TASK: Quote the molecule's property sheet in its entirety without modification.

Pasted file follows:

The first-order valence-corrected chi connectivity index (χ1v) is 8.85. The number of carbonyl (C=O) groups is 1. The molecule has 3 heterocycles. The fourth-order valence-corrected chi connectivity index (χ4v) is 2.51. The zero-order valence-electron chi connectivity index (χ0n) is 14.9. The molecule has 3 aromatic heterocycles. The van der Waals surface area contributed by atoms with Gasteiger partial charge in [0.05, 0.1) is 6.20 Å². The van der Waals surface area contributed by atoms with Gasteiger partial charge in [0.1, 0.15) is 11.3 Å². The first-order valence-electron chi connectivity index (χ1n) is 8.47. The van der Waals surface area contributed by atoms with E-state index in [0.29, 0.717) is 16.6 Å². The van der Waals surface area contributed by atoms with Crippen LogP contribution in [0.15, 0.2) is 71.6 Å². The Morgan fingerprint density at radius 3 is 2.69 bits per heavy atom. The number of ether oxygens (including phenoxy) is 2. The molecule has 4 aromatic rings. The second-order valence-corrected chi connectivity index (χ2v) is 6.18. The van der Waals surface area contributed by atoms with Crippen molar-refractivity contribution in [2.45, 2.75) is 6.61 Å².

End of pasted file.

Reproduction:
The first-order valence-corrected chi connectivity index (χ1v) is 8.85. The number of carbonyl (C=O) groups is 1. The molecule has 3 heterocycles. The fourth-order valence-corrected chi connectivity index (χ4v) is 2.51. The zero-order valence-electron chi connectivity index (χ0n) is 14.9. The molecule has 3 aromatic heterocycles. The van der Waals surface area contributed by atoms with Gasteiger partial charge in [0.05, 0.1) is 6.20 Å². The van der Waals surface area contributed by atoms with Gasteiger partial charge in [0.1, 0.15) is 11.3 Å². The first-order valence-electron chi connectivity index (χ1n) is 8.47. The van der Waals surface area contributed by atoms with E-state index in [0.29, 0.717) is 16.6 Å². The van der Waals surface area contributed by atoms with Crippen LogP contribution in [0.15, 0.2) is 71.6 Å². The Morgan fingerprint density at radius 3 is 2.69 bits per heavy atom. The number of ether oxygens (including phenoxy) is 2. The molecule has 4 aromatic rings. The second-order valence-corrected chi connectivity index (χ2v) is 6.18. The van der Waals surface area contributed by atoms with Crippen molar-refractivity contribution in [2.45, 2.75) is 6.61 Å².